Ethiopian Olympic Runner Calls on U.S. To Push for Human Rights in His Country
Olympic silver medalist Feyisa Lilesa attends conference in WashingtonSeptember 23rd, 2016
Feyisa Lilesa won the silver medal for Ethiopia in the marathon at last month's Rio Olympics. Last month, he was in Washington to call for the U.S Congress to take action in solidarity with Ethiopians protesting against their government.
“I know that Americans are peace-loving people. My people are also peace-loving people, but they have been denied peace for a very long time”, he said in his native Afaan Oromoo at a news conference on Tuesday at Capitol Hill. “People are calling for the freedom, democracy that you have here. We want the same things, and I call on the U.S. government to urge the Ethiopian government to make sure that democracy prevails in Ethiopia.”
As Lilesa approached the finish line of the Rio marathon, he crossed his wrists as a sign of protest. This attracted worldwide attention. He is part of Ethopia’s largest ethnic group, the Oromo, and he made the symbol in solidarity with Oromo protests that have occurred in Ethiopia since November over issues including land rights and fair representation in government.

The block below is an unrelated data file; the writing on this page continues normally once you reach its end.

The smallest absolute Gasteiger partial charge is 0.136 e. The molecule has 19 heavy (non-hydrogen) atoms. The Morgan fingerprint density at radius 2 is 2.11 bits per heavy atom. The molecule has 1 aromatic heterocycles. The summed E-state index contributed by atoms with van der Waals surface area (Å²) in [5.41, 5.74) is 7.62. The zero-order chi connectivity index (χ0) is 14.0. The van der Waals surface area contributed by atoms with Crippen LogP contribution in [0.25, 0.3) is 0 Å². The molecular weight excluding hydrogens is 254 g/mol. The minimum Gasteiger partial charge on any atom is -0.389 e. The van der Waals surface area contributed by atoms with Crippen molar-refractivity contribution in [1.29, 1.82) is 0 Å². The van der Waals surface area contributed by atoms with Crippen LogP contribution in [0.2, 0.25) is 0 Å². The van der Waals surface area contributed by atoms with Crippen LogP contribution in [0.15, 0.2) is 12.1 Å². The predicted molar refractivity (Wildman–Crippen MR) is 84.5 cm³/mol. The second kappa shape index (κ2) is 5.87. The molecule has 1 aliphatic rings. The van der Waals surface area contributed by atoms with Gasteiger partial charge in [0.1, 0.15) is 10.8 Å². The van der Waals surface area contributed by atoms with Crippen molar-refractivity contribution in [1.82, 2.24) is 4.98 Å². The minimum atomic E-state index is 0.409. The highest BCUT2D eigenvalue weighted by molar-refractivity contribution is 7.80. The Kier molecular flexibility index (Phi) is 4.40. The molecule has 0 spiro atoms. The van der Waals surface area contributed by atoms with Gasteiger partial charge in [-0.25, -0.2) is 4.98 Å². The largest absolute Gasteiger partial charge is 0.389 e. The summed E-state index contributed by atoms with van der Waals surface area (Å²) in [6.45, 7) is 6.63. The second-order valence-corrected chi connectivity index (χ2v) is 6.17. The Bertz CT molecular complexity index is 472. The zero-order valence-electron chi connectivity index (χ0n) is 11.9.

"Crossing my wrists in Rio has already had a great impact on my life", he said. "I am now separated from my dear mother, my supportive wife and my precious children in Ethiopia who I miss dearly".
U.S. Representatives Chris Smith, a New Jersey Republican, Keith Ellison, a Minnesota Democrat. and Mike Coffman, a Colorado Republican, presented House Resolution 861 ‘Supporting Human Rights and Encouraging Inclusive Governance in Ethiopia’ during the news conference.
The resolution calls on the government of Ethiopia to end the use of excessive force by security forces and to investigate the killings and disturbances during protests in the Oromia and Amhara regions. It also urges the government to hold security forces accountable for wrongdoing through public proceedings. Eleven organizations have signed the resolution.
Other athletes have followed up Lilesa’s move. Ebisa Ejigu crossed his arms in the Quebec City Marathon in Canada, and Tamiru Demisse, an Ethiopian paralympic runner, did the same as he won his silver medal in the men’s 1,500 meters for the visually impaired at the Paralympics in Rio.
Lilesa, in the U.S. on a temporary visa, said he was figuring out his future but was not seeking asylum in the U.S.